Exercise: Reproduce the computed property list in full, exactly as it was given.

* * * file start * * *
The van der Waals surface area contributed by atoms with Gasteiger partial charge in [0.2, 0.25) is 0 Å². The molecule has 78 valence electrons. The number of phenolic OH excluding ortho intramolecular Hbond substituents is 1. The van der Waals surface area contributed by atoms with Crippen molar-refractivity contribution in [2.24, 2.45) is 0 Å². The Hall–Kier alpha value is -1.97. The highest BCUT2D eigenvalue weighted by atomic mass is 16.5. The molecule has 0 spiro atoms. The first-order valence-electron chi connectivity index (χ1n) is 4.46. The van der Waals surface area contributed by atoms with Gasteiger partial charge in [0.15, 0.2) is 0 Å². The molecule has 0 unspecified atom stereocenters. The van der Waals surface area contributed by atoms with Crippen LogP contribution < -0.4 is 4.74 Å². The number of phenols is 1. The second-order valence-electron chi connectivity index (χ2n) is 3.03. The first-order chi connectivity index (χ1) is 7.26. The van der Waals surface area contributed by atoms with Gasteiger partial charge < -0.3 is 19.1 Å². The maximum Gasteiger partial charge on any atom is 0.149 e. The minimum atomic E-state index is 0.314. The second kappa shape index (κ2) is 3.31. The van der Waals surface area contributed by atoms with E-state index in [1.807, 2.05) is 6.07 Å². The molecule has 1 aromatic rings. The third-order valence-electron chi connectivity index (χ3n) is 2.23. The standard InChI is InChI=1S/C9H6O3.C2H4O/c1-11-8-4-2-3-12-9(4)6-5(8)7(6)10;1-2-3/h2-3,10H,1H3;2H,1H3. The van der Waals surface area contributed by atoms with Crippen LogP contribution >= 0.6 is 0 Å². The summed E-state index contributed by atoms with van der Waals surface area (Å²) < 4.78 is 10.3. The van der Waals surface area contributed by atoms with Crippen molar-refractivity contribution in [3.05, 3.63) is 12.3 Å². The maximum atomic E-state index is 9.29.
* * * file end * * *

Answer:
The van der Waals surface area contributed by atoms with Gasteiger partial charge in [0.2, 0.25) is 0 Å². The molecule has 78 valence electrons. The number of phenolic OH excluding ortho intramolecular Hbond substituents is 1. The van der Waals surface area contributed by atoms with Crippen molar-refractivity contribution in [2.24, 2.45) is 0 Å². The Hall–Kier alpha value is -1.97. The highest BCUT2D eigenvalue weighted by atomic mass is 16.5. The molecule has 0 spiro atoms. The first-order valence-electron chi connectivity index (χ1n) is 4.46. The van der Waals surface area contributed by atoms with Gasteiger partial charge in [0.15, 0.2) is 0 Å². The molecule has 0 unspecified atom stereocenters. The van der Waals surface area contributed by atoms with Crippen LogP contribution < -0.4 is 4.74 Å². The number of phenols is 1. The second-order valence-electron chi connectivity index (χ2n) is 3.03. The first-order chi connectivity index (χ1) is 7.26. The van der Waals surface area contributed by atoms with Gasteiger partial charge < -0.3 is 19.1 Å². The maximum Gasteiger partial charge on any atom is 0.149 e. The minimum atomic E-state index is 0.314. The second kappa shape index (κ2) is 3.31. The van der Waals surface area contributed by atoms with E-state index in [1.807, 2.05) is 6.07 Å². The molecule has 1 aromatic rings. The third-order valence-electron chi connectivity index (χ3n) is 2.23. The standard InChI is InChI=1S/C9H6O3.C2H4O/c1-11-8-4-2-3-12-9(4)6-5(8)7(6)10;1-2-3/h2-3,10H,1H3;2H,1H3. The van der Waals surface area contributed by atoms with Crippen LogP contribution >= 0.6 is 0 Å². The summed E-state index contributed by atoms with van der Waals surface area (Å²) < 4.78 is 10.3. The van der Waals surface area contributed by atoms with Crippen molar-refractivity contribution in [3.05, 3.63) is 12.3 Å². The maximum atomic E-state index is 9.29.